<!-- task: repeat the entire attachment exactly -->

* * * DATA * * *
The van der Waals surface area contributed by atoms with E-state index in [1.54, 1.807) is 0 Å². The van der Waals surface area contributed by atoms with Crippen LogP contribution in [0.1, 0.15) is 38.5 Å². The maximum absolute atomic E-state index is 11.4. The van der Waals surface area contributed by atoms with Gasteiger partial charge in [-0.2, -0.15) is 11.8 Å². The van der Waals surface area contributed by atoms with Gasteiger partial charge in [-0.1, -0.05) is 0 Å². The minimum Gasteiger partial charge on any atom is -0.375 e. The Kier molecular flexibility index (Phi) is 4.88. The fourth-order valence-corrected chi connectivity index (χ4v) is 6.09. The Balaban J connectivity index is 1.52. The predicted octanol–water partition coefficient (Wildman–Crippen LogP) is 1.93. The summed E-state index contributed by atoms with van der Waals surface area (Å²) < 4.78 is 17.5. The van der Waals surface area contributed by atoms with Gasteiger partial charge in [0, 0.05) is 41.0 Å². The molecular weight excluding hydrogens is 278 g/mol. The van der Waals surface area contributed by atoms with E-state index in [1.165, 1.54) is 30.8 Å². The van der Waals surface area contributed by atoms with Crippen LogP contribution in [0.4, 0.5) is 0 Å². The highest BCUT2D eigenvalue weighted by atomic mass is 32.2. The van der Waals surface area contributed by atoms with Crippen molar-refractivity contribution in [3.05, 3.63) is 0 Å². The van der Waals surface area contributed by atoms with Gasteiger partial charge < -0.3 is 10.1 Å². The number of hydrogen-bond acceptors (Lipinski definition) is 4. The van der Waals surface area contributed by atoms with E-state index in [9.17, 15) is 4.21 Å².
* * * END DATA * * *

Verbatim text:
The van der Waals surface area contributed by atoms with E-state index in [1.54, 1.807) is 0 Å². The van der Waals surface area contributed by atoms with Crippen LogP contribution in [0.1, 0.15) is 38.5 Å². The maximum absolute atomic E-state index is 11.4. The van der Waals surface area contributed by atoms with Gasteiger partial charge in [-0.2, -0.15) is 11.8 Å². The van der Waals surface area contributed by atoms with Gasteiger partial charge in [-0.1, -0.05) is 0 Å². The minimum Gasteiger partial charge on any atom is -0.375 e. The Kier molecular flexibility index (Phi) is 4.88. The fourth-order valence-corrected chi connectivity index (χ4v) is 6.09. The Balaban J connectivity index is 1.52. The predicted octanol–water partition coefficient (Wildman–Crippen LogP) is 1.93. The summed E-state index contributed by atoms with van der Waals surface area (Å²) < 4.78 is 17.5. The van der Waals surface area contributed by atoms with Gasteiger partial charge in [0, 0.05) is 41.0 Å². The molecular weight excluding hydrogens is 278 g/mol. The van der Waals surface area contributed by atoms with E-state index in [1.165, 1.54) is 30.8 Å². The van der Waals surface area contributed by atoms with Crippen LogP contribution in [0.4, 0.5) is 0 Å². The highest BCUT2D eigenvalue weighted by atomic mass is 32.2. The van der Waals surface area contributed by atoms with Crippen molar-refractivity contribution in [3.05, 3.63) is 0 Å². The van der Waals surface area contributed by atoms with Gasteiger partial charge < -0.3 is 10.1 Å². The number of hydrogen-bond acceptors (Lipinski definition) is 4. The van der Waals surface area contributed by atoms with E-state index in [9.17, 15) is 4.21 Å².